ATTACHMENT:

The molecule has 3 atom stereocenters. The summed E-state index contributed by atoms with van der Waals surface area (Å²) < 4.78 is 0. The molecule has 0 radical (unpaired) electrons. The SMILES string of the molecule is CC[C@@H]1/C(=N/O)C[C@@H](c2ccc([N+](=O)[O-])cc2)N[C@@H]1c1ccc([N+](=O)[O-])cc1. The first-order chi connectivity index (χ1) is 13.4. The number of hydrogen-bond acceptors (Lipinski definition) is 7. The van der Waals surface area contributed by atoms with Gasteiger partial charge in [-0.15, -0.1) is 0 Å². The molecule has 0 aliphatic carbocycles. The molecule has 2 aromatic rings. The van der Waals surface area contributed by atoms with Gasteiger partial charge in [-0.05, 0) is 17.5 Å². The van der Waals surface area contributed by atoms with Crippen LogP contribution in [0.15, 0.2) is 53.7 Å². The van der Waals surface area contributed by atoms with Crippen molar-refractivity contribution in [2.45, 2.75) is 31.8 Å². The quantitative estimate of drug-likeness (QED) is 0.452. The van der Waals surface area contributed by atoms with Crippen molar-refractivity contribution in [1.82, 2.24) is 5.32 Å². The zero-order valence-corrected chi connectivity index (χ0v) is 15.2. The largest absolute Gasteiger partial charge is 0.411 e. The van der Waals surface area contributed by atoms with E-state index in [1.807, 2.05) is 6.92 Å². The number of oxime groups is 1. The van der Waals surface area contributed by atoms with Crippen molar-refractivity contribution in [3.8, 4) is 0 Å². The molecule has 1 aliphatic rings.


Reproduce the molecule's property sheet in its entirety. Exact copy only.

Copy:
The molecule has 3 atom stereocenters. The summed E-state index contributed by atoms with van der Waals surface area (Å²) < 4.78 is 0. The molecule has 0 radical (unpaired) electrons. The SMILES string of the molecule is CC[C@@H]1/C(=N/O)C[C@@H](c2ccc([N+](=O)[O-])cc2)N[C@@H]1c1ccc([N+](=O)[O-])cc1. The first-order chi connectivity index (χ1) is 13.4. The number of hydrogen-bond acceptors (Lipinski definition) is 7. The van der Waals surface area contributed by atoms with Gasteiger partial charge in [-0.15, -0.1) is 0 Å². The molecule has 0 aliphatic carbocycles. The molecule has 2 aromatic rings. The van der Waals surface area contributed by atoms with Gasteiger partial charge in [-0.05, 0) is 17.5 Å². The van der Waals surface area contributed by atoms with Crippen LogP contribution in [0.15, 0.2) is 53.7 Å². The van der Waals surface area contributed by atoms with Crippen molar-refractivity contribution in [2.45, 2.75) is 31.8 Å². The quantitative estimate of drug-likeness (QED) is 0.452. The van der Waals surface area contributed by atoms with Crippen molar-refractivity contribution in [1.82, 2.24) is 5.32 Å². The zero-order valence-corrected chi connectivity index (χ0v) is 15.2. The largest absolute Gasteiger partial charge is 0.411 e. The van der Waals surface area contributed by atoms with E-state index in [1.807, 2.05) is 6.92 Å². The number of oxime groups is 1. The van der Waals surface area contributed by atoms with Crippen molar-refractivity contribution in [3.8, 4) is 0 Å². The molecule has 1 aliphatic rings.